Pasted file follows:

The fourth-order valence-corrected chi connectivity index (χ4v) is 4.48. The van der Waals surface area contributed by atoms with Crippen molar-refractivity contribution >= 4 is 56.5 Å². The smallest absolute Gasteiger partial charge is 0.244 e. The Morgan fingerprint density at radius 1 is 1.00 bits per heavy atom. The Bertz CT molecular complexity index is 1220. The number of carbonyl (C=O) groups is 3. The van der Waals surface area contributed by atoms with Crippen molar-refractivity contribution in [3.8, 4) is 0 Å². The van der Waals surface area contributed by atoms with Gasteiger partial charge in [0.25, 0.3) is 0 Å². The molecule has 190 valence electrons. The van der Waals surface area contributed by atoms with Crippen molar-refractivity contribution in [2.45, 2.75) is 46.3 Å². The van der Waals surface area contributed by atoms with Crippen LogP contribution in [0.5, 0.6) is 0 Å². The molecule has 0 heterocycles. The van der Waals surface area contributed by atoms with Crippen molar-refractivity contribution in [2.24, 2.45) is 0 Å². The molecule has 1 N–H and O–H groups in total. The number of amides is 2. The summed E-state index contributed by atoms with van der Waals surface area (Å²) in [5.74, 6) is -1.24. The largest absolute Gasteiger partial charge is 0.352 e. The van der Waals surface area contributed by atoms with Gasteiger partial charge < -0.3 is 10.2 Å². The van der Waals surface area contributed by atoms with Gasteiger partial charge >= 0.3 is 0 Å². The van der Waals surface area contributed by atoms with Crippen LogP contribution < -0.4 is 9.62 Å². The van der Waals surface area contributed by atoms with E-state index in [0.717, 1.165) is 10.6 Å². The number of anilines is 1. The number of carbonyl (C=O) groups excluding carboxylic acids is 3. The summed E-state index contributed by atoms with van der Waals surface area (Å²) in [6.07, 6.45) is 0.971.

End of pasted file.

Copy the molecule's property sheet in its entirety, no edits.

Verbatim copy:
The fourth-order valence-corrected chi connectivity index (χ4v) is 4.48. The van der Waals surface area contributed by atoms with Crippen molar-refractivity contribution >= 4 is 56.5 Å². The smallest absolute Gasteiger partial charge is 0.244 e. The Morgan fingerprint density at radius 1 is 1.00 bits per heavy atom. The Bertz CT molecular complexity index is 1220. The number of carbonyl (C=O) groups is 3. The van der Waals surface area contributed by atoms with Crippen molar-refractivity contribution in [3.8, 4) is 0 Å². The van der Waals surface area contributed by atoms with Gasteiger partial charge in [0.25, 0.3) is 0 Å². The molecule has 190 valence electrons. The van der Waals surface area contributed by atoms with Crippen molar-refractivity contribution in [2.45, 2.75) is 46.3 Å². The van der Waals surface area contributed by atoms with Crippen LogP contribution in [0.5, 0.6) is 0 Å². The molecule has 0 heterocycles. The van der Waals surface area contributed by atoms with Crippen molar-refractivity contribution in [2.24, 2.45) is 0 Å². The molecule has 1 N–H and O–H groups in total. The number of amides is 2. The summed E-state index contributed by atoms with van der Waals surface area (Å²) in [5.74, 6) is -1.24. The largest absolute Gasteiger partial charge is 0.352 e. The van der Waals surface area contributed by atoms with Gasteiger partial charge < -0.3 is 10.2 Å². The van der Waals surface area contributed by atoms with Gasteiger partial charge >= 0.3 is 0 Å². The van der Waals surface area contributed by atoms with Crippen LogP contribution < -0.4 is 9.62 Å². The van der Waals surface area contributed by atoms with E-state index in [0.717, 1.165) is 10.6 Å². The number of anilines is 1. The number of carbonyl (C=O) groups excluding carboxylic acids is 3. The summed E-state index contributed by atoms with van der Waals surface area (Å²) in [6.07, 6.45) is 0.971.